THE way your living room is organized can reveal a lot about your tastes and preferences, and can also affect your mood if it’s too busy or cluttered.
Luckily, feng shui experts have shared the top tips for making your living room both a haven of peace and looking good too.
Designers Anije Cho and Amanda Amato told Good Housekeeping how making changes can help you unwind after a long day at work or entertainment.
While you should always choose colors that you’re drawn to, the experts recommend a variety of palettes in a living room, ranging from warm neutrals to fresh gray tones.
The colors, layout and decor of the room should be tailored to the main purpose of the area as a literal gathering space.
The balance of the five elements of earth, wood, fire, metal and water is also crucial in creating a harmonious environment.
Amato from AMA Designs & Interiors recommends bold colors if you have a lot of visitors and relaxing tones for people who lead a quieter lifestyle.
It’s not a bad idea to let the sofa take over whenever possible.
Avoid having the back of your sofa facing the entrance of your living room, as an ideal furniture arrangement is one where you can see the sofa as you approach the room.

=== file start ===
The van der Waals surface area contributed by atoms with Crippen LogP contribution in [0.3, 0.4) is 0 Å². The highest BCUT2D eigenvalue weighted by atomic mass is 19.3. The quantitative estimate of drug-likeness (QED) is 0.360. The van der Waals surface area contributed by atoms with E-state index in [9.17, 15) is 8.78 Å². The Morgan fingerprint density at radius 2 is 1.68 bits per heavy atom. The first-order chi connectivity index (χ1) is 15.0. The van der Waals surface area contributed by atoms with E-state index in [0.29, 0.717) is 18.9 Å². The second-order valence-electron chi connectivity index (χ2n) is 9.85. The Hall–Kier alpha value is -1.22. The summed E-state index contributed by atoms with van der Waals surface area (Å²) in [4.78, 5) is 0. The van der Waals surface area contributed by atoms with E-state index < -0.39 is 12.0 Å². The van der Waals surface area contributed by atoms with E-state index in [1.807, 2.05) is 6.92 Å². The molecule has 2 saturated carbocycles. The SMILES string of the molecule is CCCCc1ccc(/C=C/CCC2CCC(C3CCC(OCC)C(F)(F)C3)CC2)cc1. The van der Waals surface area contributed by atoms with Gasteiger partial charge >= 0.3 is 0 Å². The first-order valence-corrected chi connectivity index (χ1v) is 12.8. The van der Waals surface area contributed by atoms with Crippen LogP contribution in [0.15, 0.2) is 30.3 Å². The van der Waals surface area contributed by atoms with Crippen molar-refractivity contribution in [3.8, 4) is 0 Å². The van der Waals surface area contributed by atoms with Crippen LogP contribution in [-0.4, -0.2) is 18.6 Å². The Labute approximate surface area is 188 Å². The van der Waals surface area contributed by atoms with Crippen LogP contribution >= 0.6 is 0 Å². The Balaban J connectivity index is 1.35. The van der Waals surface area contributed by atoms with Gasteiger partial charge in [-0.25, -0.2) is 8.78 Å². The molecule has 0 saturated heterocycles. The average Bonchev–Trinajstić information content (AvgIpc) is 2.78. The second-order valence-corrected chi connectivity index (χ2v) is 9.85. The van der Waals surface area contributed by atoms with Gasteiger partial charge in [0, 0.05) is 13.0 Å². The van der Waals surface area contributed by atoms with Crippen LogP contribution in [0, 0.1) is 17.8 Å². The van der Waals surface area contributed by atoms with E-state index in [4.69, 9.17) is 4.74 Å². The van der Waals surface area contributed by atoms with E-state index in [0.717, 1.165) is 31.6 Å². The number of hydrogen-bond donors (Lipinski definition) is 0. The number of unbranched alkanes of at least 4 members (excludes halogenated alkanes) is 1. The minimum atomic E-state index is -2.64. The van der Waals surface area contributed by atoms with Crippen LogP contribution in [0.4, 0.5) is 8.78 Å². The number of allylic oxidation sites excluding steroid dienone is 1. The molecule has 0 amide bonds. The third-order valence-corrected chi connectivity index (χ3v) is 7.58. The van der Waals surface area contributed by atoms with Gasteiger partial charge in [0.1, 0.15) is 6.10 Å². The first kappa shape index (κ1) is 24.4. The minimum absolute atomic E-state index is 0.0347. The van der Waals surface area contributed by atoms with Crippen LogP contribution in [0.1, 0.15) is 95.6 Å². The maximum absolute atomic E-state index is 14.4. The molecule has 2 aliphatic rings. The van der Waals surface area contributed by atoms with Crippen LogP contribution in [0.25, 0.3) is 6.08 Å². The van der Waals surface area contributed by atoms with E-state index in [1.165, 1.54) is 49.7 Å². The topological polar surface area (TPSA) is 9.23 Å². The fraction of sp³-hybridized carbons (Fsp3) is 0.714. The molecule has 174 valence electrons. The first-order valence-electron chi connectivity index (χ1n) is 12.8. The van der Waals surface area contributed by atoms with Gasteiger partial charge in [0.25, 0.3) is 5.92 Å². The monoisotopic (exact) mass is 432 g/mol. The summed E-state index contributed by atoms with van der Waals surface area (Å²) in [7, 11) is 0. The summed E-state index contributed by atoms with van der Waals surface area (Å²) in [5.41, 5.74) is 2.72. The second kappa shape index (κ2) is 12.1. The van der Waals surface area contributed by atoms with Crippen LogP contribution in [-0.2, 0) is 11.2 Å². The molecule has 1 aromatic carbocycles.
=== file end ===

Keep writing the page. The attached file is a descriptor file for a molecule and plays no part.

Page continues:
If your design strategy doesn’t allow for this arrangement, place a short console table behind your sofa to display beautiful table lamps, accessories, or a water feature.
Arranging furniture and artwork around your fireplace for a warm and welcoming atmosphere is also a good rule of thumb, as the safe haven can also be the focal point of the living room.
When it comes to lighting, balance is certainly key.
A dimly lit room can certainly dampen your mood, but an overly bright room can be unsettling.
“The best solution is to have different types of fixtures, like low table lamps for mood lighting, along with recessed ceiling lights for overall lighting,” says Reiko Gomez of Reiko Design, who favors layers and dimmer switches whenever possible.
Creating a seamless sense of flow is vital in the world of feng shui.
Your arrangement is probably too narrow if you have to twist and turn to get past pieces of furniture or squeeze between chairs to avoid tripping.
You should consider opening up your space a bit more and removing a few pieces of furniture.
“The sentence [living room] indicates it’s a residential location,” designer Cho explained, per Good Housekeeping.
She added, “Often closer to the front door, it’s more of a public space in your home than the bedroom or office, so the colors and layout should reflect that.”
Feng Shui living room recommendations also include using plants for decoration, opening windows, minimizing clutter, and being mindful of mirrors and wall art.
Stick to calm prints like beach photos and hang them an inch higher than usual, as placing them too low can spoil your mood.
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